Gig line-up: Triaxis, Metaprism, Silent Divide, Powderhead
Venue: The Portland Arms, Cambridge
Date: 23 January 2016
**all other photographs courtesy of Neil Garratt**
It has been a long time since I went to a gig. Too long, in fact. However, it is the reality for a chap that has two small children and a dwindling amount of free time on his hands. It has to be something special to get me to absolve myself of fatherly duties these days and so that alone should speak volumes of the high regard in which I hold UK metallers Triaxis. It was a decision made all the more justified with news reaching us just days before the show that founding members CJ (guitar) and Giles (drums) are to take a break from the band at the end of March, meaning that this was one of the last chances to see the line-up that recorded the magnificent third album, ‘Zero Hour’ (2015).
All of this meant that I left my partner with minimal guilt as I travelled the 40 miles west to Cambridge and more specifically, The Portland Arms, for a night of heavy metal indulgence.
Before this evening, I had never been to the venue at The Portland Arms before and I must admit to being quite impressed. Housed at the rear of a normal urban pub nestled a small but perfectly formed bespoke live music venue, complete with sound desk and integral bar. The Portland Arms should be proud of their facilities and even more so once the live music began, thanks to a properly decent sound throughout.
The first of four bands to take the stage was Powderhead, a local, Cambridge-based classic rock band. Formed less than a year ago, the musical output was a little raw and in need of a little honing. However, the quintet had something about them to suggest that they might have a positive future ahead of them.
Next up was Silent Divide and with them came a discernible increase in the quality, a trend that continued throughout the evening. Led by the veritable ball of energy that is Marianne ‘M’ Rose, I found myself rather admiring the Essex-based band’s set. Their particular brand of alt-rock meets metalcore isn’t normally my thing, but it was played with passion, conviction and commendable precision. I wouldn’t mind catching Silent Divide live again.
As the members of Metaprism made their way down a flight of stairs at the back of the venue, you couldn’t fail to notice the sheer size of this band. Put it this way, you’d not mess with any of them in a darkened alley of an evening. Fortunately for my integrity and for my health, the dual vocal (male and female combo) modern melodic metal sextet Metaprism put on a really enjoyable show and they won me over nicely. It’s not often you see a singer performing in the middle of a mosh pit and, coupled with some hilariously dreadful inter-song banter (‘I’ve got nothing…anyone got any jokes?’) the Bournemouth metallers ended up being a bit of a hit with me.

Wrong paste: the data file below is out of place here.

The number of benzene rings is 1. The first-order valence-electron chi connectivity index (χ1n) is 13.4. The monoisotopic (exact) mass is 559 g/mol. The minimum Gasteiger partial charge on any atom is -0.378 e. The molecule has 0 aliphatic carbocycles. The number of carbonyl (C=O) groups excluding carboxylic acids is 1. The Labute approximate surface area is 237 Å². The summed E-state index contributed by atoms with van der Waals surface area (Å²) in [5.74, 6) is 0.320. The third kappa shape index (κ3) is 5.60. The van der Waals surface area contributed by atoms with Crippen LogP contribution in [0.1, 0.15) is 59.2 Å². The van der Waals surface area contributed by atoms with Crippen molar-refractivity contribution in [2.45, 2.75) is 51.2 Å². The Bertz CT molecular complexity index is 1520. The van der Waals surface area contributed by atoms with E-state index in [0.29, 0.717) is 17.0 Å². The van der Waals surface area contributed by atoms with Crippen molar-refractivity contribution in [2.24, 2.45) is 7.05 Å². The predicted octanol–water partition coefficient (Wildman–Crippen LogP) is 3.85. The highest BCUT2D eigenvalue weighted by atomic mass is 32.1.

As good as the support acts were, I was here primarily for Triaxis. Therefore, when they hit the stage, I will admit to a fair amount of excitement on my part. I’d heard good things about the Welsh-based quintet but the reality was even better. Here is a band that’s at the very top of their game and the performance underlined this point perfectly.
Triaxis opened with a barnstorming rendition of ‘Liberty’ and, after a quick tweak by the sound engineer, the song came through loud and clear. Performed with precision all round, plenty of explosive energy and a genuine sense of enjoyment, the end result was infectious and exhilarating. Not even a few technical difficulties could dampen the spirits or performance of the classic-meets-thrash metal five-piece. In fact, if anything, the mic problems and backing track glitches simply added to the sense of fun and served as welcome banter fodder for the irrepressible lead vocalist Krissie Kirby. The innuendo created by a simple mic cord was hilarious and her ‘diva’ comments had the crowd eating out of her hands.
Importantly, for all the fripperies, it was the music and the way in which it was performed that delighted me the most. ‘Blood Red Skies’ was a personal highlight, as was the impossibly brilliant ‘Black Trinity’, the latter remaining lodged in my head for the entire journey home, along with a comforting post-gig ringing in the ears. The set also included the likes of ‘Victorious’, ‘Death Machine’ and ‘Stand Your Ground’ as well as ‘Dying Sun’ and the emotional ‘Lest We Forget’, performed only for the second time on stage.
On this showing, it seems strange that CJ and Giles have decided to take a break; both of them put in top performances and, in the case of CJ, the entire show was played with a smile on her face. Bassist Becky Baldwin never stood still and lead guitarist Glyn impressed with some lightning fast and razor sharp lead breaks.
To be honest, each member put in great performances and the hour-long set flew by to the point where I couldn’t believe that it was all over. Regardless of what happens with Triaxis from here on in (and they should be destined for greatness by the way), I am pleased to have witnessed a live show with their elite line-up intact. In Triaxis, the UK have a very special band indeed that are worthy of all the plaudits heading their way. What a fun night.